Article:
Operationalised in May 2015, the Children’s Authority marks its second anniversary this month. SHEILA RAMPERSAD has been looking at what impact it had in confronting the bogey of child abuse and whether returns match expenditure.
This is the first installment of a three-part series. Parts Two and Three will be carried on Tuesday 30 May and Thursday 1 June respectively:
Two six-week-old babies are removed from their mother’s care by the Children’s Authority. They are taken to a residential home where they are left with eight bottles of baby formula. The Authority staffers leave—and no one returns for eight months.
A 30-year-old mother raises eight children in a windowless, wooden one-room house. She admits she led “a reckless life” and the house was “really in a very bad way.” A relative calls the Child Protection Unit. Police remove all the children and channel them into the ambit of the Children’s Authority. Those of school age do not return to the classroom for a year, one misses his SEA exam, the six-year-old boy is being bullied and wets his bed and the three-year-old and two-year-old were at one time placed with a relative who, the mother says, “doesn’t believe in drinking milk, immunization and school.” Although they have been in the system since September 2015, the mother says there is still no care plan for her children.
These are just some of the many stories whispered by caregivers, parents, social workers and officials who question whether the Authority is fulfilling its mandate to help endangered children. It has, it appears, managed to alienate most of its major stakeholders.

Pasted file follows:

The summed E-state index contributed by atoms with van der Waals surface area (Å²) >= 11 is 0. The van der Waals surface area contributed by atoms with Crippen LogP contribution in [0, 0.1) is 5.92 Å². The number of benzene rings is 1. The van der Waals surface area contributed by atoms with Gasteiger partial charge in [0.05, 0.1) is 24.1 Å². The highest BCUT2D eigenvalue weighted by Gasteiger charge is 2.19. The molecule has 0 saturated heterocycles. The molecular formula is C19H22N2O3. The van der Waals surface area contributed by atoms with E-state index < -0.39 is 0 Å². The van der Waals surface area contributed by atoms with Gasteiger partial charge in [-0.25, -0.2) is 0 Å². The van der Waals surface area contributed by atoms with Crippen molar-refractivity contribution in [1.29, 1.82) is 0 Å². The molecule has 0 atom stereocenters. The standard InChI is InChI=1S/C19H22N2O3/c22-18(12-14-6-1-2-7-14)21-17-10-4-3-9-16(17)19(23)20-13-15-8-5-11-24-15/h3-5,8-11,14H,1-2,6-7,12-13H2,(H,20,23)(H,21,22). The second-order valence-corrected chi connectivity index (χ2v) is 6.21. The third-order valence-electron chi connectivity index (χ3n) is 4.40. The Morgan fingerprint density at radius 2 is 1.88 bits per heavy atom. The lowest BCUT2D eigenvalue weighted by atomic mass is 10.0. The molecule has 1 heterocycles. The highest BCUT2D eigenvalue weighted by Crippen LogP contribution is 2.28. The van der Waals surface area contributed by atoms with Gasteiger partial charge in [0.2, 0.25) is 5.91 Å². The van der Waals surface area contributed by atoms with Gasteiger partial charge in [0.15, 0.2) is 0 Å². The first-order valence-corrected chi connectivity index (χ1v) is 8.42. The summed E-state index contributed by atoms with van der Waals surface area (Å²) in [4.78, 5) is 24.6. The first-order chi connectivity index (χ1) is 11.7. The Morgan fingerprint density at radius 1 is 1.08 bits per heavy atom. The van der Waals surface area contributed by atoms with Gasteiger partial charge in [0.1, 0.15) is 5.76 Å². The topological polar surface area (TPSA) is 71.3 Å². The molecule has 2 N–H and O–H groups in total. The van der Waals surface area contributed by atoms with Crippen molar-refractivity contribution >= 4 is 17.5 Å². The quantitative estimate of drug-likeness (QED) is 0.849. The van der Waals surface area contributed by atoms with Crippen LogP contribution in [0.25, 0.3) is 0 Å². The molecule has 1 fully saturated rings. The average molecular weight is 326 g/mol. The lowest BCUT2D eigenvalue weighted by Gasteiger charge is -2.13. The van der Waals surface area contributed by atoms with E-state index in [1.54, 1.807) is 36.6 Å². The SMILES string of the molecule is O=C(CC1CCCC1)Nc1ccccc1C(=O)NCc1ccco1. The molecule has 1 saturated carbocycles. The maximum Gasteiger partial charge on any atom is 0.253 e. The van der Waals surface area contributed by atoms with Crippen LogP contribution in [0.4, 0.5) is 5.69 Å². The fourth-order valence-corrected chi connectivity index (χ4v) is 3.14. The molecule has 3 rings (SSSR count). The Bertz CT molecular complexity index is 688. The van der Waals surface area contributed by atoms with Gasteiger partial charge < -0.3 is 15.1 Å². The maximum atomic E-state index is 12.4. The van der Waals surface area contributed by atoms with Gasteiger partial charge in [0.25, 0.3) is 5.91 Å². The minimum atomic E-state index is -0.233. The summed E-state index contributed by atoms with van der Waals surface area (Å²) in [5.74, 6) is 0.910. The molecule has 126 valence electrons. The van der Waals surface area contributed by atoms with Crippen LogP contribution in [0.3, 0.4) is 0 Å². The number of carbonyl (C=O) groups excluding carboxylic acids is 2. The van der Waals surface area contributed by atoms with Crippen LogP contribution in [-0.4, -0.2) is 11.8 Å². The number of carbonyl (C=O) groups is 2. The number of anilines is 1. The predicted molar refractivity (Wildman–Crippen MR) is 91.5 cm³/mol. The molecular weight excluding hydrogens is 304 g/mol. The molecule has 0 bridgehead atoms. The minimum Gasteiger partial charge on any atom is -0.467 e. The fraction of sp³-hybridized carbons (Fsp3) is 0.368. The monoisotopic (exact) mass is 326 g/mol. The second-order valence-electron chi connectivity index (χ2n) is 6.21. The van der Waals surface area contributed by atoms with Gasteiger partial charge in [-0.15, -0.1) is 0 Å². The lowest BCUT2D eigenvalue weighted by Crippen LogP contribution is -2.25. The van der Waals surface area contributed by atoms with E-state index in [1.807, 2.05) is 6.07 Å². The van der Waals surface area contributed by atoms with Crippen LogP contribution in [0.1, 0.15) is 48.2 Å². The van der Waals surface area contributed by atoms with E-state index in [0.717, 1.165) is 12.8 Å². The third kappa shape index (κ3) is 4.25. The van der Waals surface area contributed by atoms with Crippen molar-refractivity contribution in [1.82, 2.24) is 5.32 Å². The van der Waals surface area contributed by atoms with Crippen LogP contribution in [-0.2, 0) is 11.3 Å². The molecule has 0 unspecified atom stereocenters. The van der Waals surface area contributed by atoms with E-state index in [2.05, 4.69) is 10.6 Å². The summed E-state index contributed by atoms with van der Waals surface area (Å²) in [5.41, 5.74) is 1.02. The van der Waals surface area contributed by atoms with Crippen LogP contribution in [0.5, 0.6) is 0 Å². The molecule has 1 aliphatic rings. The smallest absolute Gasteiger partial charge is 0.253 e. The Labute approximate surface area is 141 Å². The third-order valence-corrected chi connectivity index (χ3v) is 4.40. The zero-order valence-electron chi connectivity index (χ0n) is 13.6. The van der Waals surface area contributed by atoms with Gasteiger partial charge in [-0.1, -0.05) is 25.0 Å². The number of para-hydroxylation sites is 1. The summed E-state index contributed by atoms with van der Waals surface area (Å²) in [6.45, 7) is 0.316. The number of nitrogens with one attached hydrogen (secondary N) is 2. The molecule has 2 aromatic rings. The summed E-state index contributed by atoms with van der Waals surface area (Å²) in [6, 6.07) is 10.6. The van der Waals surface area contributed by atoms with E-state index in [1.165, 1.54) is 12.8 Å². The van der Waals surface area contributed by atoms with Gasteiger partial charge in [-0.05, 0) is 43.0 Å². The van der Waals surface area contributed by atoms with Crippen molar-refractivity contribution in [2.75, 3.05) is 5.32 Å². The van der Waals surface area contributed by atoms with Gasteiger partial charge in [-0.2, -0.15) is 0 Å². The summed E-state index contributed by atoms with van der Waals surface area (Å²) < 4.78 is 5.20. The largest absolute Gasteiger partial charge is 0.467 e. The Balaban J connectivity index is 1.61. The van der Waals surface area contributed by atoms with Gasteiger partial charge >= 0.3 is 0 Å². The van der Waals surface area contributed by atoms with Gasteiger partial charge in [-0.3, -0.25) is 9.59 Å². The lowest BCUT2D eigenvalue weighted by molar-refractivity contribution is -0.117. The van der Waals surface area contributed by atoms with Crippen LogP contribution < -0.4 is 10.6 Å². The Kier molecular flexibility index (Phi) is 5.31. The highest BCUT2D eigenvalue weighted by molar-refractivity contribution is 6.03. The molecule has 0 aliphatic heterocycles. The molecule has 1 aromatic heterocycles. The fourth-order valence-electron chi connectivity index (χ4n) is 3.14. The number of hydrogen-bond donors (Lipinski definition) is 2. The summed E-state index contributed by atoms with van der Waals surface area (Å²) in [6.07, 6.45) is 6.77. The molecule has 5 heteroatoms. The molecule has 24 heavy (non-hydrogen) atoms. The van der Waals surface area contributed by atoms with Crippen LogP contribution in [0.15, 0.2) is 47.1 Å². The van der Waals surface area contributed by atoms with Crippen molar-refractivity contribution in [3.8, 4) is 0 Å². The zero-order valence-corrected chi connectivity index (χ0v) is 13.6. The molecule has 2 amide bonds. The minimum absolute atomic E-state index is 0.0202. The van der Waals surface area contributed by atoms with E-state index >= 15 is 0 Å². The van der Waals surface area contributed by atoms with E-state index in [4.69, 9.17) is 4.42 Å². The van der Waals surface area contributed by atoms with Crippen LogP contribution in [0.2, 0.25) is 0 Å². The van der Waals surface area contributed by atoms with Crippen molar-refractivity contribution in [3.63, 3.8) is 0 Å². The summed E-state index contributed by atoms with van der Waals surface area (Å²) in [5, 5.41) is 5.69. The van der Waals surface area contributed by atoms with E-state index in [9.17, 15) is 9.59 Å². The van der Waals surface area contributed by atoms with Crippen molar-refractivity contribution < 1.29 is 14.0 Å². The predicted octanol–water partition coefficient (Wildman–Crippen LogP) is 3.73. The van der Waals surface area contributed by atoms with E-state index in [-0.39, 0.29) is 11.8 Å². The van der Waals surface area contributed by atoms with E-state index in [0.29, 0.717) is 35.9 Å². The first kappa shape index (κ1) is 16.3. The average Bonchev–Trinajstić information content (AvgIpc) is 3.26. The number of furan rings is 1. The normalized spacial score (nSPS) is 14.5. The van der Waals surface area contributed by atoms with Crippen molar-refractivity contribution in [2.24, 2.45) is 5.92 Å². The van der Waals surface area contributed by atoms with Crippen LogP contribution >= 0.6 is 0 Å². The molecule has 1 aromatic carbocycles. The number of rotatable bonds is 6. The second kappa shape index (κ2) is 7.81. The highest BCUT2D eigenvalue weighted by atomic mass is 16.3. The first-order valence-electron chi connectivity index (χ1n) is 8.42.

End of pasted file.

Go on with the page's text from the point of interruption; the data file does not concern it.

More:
Created under the Children’s Authority Act—drafted since 2000 but hastily enacted only in May 2015—the Authority was given sweeping legal powers over children, autonomy, an accompanying police unit and compensation packages customised by the Chief Personnel Officer (CPO).
Politically, it was to be the antidote to headlines about brutish acts of child abuse; legally, it was to represent a quantum leap from the predecessor Children’s Act, of 1925 vintage. Experienced social workers and child care managers viewed the Authority’s legal reach and inexpert personnel with some scepticism but young social work and psychology professionals saw it as an exciting beginning to modern child protection.
Staff from the Student Support Services Division and elsewhere in the Ministry of Education, from Family Services Division at the Ministry of Gender, and UWI graduates, further encouraged by better remuneration, enlisted in the cause.
It didn’t take long for the exodus to start.
The Authority had estimated it needed a staff of 242; it currently operates with 140. Staff turnover over the last two years is estimated at 30 per cent. This reporter obtained an incomplete list of 59 employees who left the organisation—one left after one day and several after one week. A few have taken their grievances to court.
“The Authority has experienced a high level of staff turnover since it began its operations,” Minister of State in the Office of the Prime Minister (Gender and Child Affairs) Ayanna Webster-Roy told Parliament on 1 July 2016. “This high turnover of human resource has to be examined and addressed by the Authority. The Authority is to review some of its approaches to achieving its mandate and this review should be undertaken before a firm decision can be made regarding the existence of a possible staff shortage.”
It is uncertain whether the review was ever done.
Employees say many staffing problems derive from the absence of social work/child psychology backgrounds in the résumés of key senior managers. Sharifa Ali-Abdullah, the Authority’s first director, is, according to a November 2015 newspaper interview, an economic policy professional with work experience in the ministries of finance and planning and stints at the World Bank and International Monetary fund. She was succeeded by current director Safiya Noel, a consultant chartered accountant who once served as the Authority’s Finance Manager.